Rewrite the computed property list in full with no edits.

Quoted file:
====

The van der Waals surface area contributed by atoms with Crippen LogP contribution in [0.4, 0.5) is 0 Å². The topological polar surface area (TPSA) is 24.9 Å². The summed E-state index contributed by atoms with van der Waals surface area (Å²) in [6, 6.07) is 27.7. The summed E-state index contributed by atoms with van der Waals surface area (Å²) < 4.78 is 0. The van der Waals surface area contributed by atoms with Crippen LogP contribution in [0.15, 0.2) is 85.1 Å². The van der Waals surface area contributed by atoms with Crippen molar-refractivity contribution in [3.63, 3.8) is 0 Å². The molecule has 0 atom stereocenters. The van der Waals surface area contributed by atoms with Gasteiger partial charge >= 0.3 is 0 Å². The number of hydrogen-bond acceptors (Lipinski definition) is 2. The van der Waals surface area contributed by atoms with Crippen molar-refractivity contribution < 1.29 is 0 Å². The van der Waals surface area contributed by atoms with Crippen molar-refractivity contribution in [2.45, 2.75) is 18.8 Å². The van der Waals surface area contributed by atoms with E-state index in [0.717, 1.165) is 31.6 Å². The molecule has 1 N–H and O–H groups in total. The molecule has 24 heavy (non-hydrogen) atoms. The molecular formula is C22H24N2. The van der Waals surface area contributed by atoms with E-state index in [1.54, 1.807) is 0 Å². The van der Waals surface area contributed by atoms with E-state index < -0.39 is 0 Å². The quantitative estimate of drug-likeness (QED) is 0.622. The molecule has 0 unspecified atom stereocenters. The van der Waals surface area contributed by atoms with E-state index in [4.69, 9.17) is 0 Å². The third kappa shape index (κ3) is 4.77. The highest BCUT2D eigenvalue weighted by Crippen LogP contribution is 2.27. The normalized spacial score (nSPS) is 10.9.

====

The van der Waals surface area contributed by atoms with Crippen LogP contribution in [0.4, 0.5) is 0 Å². The topological polar surface area (TPSA) is 24.9 Å². The summed E-state index contributed by atoms with van der Waals surface area (Å²) in [6, 6.07) is 27.7. The summed E-state index contributed by atoms with van der Waals surface area (Å²) < 4.78 is 0. The van der Waals surface area contributed by atoms with Crippen LogP contribution in [0.15, 0.2) is 85.1 Å². The van der Waals surface area contributed by atoms with Crippen molar-refractivity contribution in [3.63, 3.8) is 0 Å². The molecule has 0 atom stereocenters. The van der Waals surface area contributed by atoms with Gasteiger partial charge >= 0.3 is 0 Å². The number of hydrogen-bond acceptors (Lipinski definition) is 2. The van der Waals surface area contributed by atoms with Crippen molar-refractivity contribution < 1.29 is 0 Å². The van der Waals surface area contributed by atoms with Crippen molar-refractivity contribution in [2.45, 2.75) is 18.8 Å². The van der Waals surface area contributed by atoms with E-state index in [0.717, 1.165) is 31.6 Å². The molecule has 1 N–H and O–H groups in total. The molecule has 24 heavy (non-hydrogen) atoms. The molecular formula is C22H24N2. The van der Waals surface area contributed by atoms with E-state index in [1.54, 1.807) is 0 Å². The van der Waals surface area contributed by atoms with E-state index < -0.39 is 0 Å². The quantitative estimate of drug-likeness (QED) is 0.622. The molecule has 0 unspecified atom stereocenters. The van der Waals surface area contributed by atoms with E-state index in [4.69, 9.17) is 0 Å². The third kappa shape index (κ3) is 4.77. The highest BCUT2D eigenvalue weighted by Crippen LogP contribution is 2.27. The normalized spacial score (nSPS) is 10.9.